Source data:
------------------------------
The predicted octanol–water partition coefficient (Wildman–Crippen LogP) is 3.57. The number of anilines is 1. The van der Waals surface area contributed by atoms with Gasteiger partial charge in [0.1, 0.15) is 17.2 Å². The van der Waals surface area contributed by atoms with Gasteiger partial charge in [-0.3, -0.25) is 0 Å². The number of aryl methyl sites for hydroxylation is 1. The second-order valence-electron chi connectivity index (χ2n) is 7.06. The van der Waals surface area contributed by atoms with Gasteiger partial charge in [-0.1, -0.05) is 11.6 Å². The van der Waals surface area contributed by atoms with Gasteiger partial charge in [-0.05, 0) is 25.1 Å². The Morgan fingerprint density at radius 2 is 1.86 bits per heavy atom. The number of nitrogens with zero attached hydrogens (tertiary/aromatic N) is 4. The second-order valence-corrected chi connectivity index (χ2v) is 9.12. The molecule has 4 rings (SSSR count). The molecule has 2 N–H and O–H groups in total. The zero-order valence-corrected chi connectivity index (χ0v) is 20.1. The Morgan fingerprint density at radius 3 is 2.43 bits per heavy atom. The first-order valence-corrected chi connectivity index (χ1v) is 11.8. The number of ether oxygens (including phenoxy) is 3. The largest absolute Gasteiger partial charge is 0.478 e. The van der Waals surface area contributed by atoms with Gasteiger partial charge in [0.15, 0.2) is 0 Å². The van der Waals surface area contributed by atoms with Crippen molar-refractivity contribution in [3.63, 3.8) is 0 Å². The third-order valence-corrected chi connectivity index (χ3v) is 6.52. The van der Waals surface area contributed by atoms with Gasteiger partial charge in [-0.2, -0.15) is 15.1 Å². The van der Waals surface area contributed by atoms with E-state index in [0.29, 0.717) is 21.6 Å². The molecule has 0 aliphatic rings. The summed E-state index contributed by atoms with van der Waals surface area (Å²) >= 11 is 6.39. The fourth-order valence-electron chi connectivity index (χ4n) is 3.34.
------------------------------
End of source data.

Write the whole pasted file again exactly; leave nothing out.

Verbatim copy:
The predicted octanol–water partition coefficient (Wildman–Crippen LogP) is 3.57. The number of anilines is 1. The van der Waals surface area contributed by atoms with Gasteiger partial charge in [0.1, 0.15) is 17.2 Å². The van der Waals surface area contributed by atoms with Gasteiger partial charge in [-0.3, -0.25) is 0 Å². The number of aryl methyl sites for hydroxylation is 1. The second-order valence-electron chi connectivity index (χ2n) is 7.06. The van der Waals surface area contributed by atoms with Gasteiger partial charge in [-0.1, -0.05) is 11.6 Å². The van der Waals surface area contributed by atoms with Gasteiger partial charge in [-0.05, 0) is 25.1 Å². The Morgan fingerprint density at radius 2 is 1.86 bits per heavy atom. The number of nitrogens with zero attached hydrogens (tertiary/aromatic N) is 4. The second-order valence-corrected chi connectivity index (χ2v) is 9.12. The molecule has 4 rings (SSSR count). The molecule has 2 N–H and O–H groups in total. The zero-order valence-corrected chi connectivity index (χ0v) is 20.1. The Morgan fingerprint density at radius 3 is 2.43 bits per heavy atom. The first-order valence-corrected chi connectivity index (χ1v) is 11.8. The number of ether oxygens (including phenoxy) is 3. The largest absolute Gasteiger partial charge is 0.478 e. The van der Waals surface area contributed by atoms with Gasteiger partial charge in [0.15, 0.2) is 0 Å². The van der Waals surface area contributed by atoms with Crippen molar-refractivity contribution in [3.63, 3.8) is 0 Å². The third-order valence-corrected chi connectivity index (χ3v) is 6.52. The van der Waals surface area contributed by atoms with Gasteiger partial charge in [-0.2, -0.15) is 15.1 Å². The van der Waals surface area contributed by atoms with E-state index in [0.29, 0.717) is 21.6 Å². The molecule has 0 aliphatic rings. The summed E-state index contributed by atoms with van der Waals surface area (Å²) >= 11 is 6.39. The fourth-order valence-electron chi connectivity index (χ4n) is 3.34.